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Donald Trump’s dishonest Medicare-for-all attack, debunked in 3 charts

Trump calls Democrats “radical socialists” because they, like 60 percent of the country, support Medicare-for-all.

Trump wants his voters to be afraid.
Mandel Ngan/AFP/Getty Images
Dylan Scott covers health care for Vox. He has reported on health policy for more than 10 years, writing for Governing magazine, Talking Points Memo and STAT before joining Vox in 2017.

The president of the United States said in a column in USA Today on Wednesday that Democrats who support Medicare-for-all want to “end Medicare as we know it” and, via an unclear series of aftershocks, eventually turn America into Venezuela.

Donald Trump, or his ghostwriter, is sounding the alarm: Democrats have become dangerously radical leftists who want to impose authoritarian socialism on you.

Be afraid — that is the subliminal message of so many Republican campaigns in the 2018 midterms. The GOP has more or less abandoned swing voters, as evidenced in the recent drama over Supreme Court Justice Brett Kavanaugh. Instead, they’re trying to stoke the most primal fears of their base. In his USA Today column, Trump conjures a new red scare.

Here are a couple of the most illustrative passages (emphasis mine):

In practice, the Democratic Party’s so-called Medicare for All would really be Medicare for None. Under the Democrats’ plan, today’s Medicare would be forced to die.


The truth is that the centrist Democratic Party is dead. The new Democrats are radical socialists who want to model America’s economy after Venezuela.

Trump manages to link Medicare-for-all with “open borders” socialism by the end of the column, turning back to his favorite issue of immigration. In case the fear-mongering was not transparent enough.

The president also claims he “promised that we would protect coverage for patients with preexisting conditions and ... I have kept that promise” while ignoring the legislation he endorsed that would have loosened Obamacare’s ironclad protections and the lawsuit his Justice Department is joining to nix the preexisting conditions protections currently on the federal books.

As for Medicare-for-all, as Vox’s Matthew Yglesias covered, Trump is tapping into a well-understood phenomenon: Older voters believe any redistribution of government resources will come at their expense.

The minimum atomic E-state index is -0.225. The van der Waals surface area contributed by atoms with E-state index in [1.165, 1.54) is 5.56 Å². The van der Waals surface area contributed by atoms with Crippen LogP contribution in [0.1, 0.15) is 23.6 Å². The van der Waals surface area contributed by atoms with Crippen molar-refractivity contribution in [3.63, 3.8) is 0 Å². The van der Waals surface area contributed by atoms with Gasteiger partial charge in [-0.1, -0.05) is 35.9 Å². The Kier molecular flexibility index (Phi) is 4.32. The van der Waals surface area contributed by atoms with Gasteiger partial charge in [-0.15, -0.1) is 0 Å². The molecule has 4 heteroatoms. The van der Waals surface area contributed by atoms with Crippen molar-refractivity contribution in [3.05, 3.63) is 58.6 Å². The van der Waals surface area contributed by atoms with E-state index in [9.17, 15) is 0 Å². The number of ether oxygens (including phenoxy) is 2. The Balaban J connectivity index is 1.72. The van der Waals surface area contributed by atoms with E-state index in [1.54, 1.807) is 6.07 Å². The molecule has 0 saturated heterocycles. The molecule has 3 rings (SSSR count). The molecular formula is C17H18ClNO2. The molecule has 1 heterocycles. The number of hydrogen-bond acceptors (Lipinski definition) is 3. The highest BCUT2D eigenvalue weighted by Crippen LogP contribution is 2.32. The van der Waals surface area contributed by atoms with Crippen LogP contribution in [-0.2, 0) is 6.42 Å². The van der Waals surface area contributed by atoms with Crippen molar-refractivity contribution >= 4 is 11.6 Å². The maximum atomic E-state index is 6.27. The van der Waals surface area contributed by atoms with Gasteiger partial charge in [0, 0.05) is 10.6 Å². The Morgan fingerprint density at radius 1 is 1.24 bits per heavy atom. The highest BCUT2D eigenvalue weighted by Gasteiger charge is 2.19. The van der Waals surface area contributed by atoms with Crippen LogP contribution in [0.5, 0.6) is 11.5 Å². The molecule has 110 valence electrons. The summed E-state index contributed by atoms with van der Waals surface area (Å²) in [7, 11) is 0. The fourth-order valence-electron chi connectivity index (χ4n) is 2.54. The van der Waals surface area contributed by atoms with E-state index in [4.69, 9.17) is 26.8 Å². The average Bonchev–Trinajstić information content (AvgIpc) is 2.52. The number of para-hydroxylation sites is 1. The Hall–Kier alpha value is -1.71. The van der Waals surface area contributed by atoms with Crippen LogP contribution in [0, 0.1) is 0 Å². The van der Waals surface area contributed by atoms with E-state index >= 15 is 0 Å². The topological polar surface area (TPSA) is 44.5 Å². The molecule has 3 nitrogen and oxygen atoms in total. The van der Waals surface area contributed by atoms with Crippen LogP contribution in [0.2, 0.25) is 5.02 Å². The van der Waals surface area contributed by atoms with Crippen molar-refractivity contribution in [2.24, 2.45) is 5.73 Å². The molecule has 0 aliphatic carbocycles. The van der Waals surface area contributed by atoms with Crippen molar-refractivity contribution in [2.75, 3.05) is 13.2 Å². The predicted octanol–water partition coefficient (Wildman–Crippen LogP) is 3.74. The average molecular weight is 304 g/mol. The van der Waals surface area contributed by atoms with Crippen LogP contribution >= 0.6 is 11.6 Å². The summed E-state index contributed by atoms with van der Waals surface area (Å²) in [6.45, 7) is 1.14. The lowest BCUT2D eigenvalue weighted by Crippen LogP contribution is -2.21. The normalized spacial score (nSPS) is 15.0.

In an important 2015 paper, Vivenkian Ashok, Ilyana Kuziemko, and Ebonya Washington investigate the question of why public support for economic redistribution has not risen since 1970 despite the large increase in economic inequality.

For senior citizens, however, the biggest issue is that the elderly “have grown increasingly opposed to government provision of health insurance.”

The authors posit that “older Americans worry that redistribution will come at their expense, in particular via cuts to Medicare.”

On the merits, none of the Medicare-for-all plans that Democrats have actually proposed would cut health care for seniors. If anything, they would improve upon the benefits that seniors currently receive. Trump is narrowly correct, in some sense, that Medicare-as-we-know-it would no longer exist — but he is borrowing the line that Democrats have used to criticize Republican plans to fully privatize Medicare.

As for the nonsensical Venezuela red herring, Trump obviously isn’t interested in the structural, political, civil, and cultural complexities contributing to the problems in that country. You can read Zeeshan Aleem on Vox for that. It suffices to say that Venezuela is the right’s en vogue boogeyman for scary socialism.

But almost every developed nation on Earth has a more progressive health care system than the United States.

Here are the facts about Medicare-for-all and nationalized health insurance that the president didn’t mention and that cut hard against his narrative:

  • Medicare-for-all is overwhelmingly popular with the public. Those three words have the support of nearly 60 percent of Americans, even if Democrats don’t always agree on what they mean. Medicare-for-anyone-who-wants-it, an alternative proposal from more centrist Democrats, polls even better.
  • Most European countries that Americans wouldn’t really associate with socialism have a system of health insurance that would be considered to the left of America’s. Those range from the United Kingdom’s fully nationalized system (where the government not only covers everyone, but it also employs doctors and owns hospitals) to the German and Swiss systems that use heavily regulated private insurance to attain universal coverage. They all spend a lot less money on health care than America does.
Peterson-Kaiser Health System Tracker
  • Americans also die at a higher rate from causes with proven medical interventions, compared to our peers in other countries with different health care systems.
Peterson-Kaiser Health System Tracker

Nevertheless, a month before the midterms, Trump wants his voters to be afraid — it’s a new take on the fear-based campaigns Republicans are running across the country.

“Every single citizen will be harmed by such a radical shift in American culture and life,” he warned if Democrats win in November. “Virtually everywhere it has been tried, socialism has brought suffering, misery and decay.”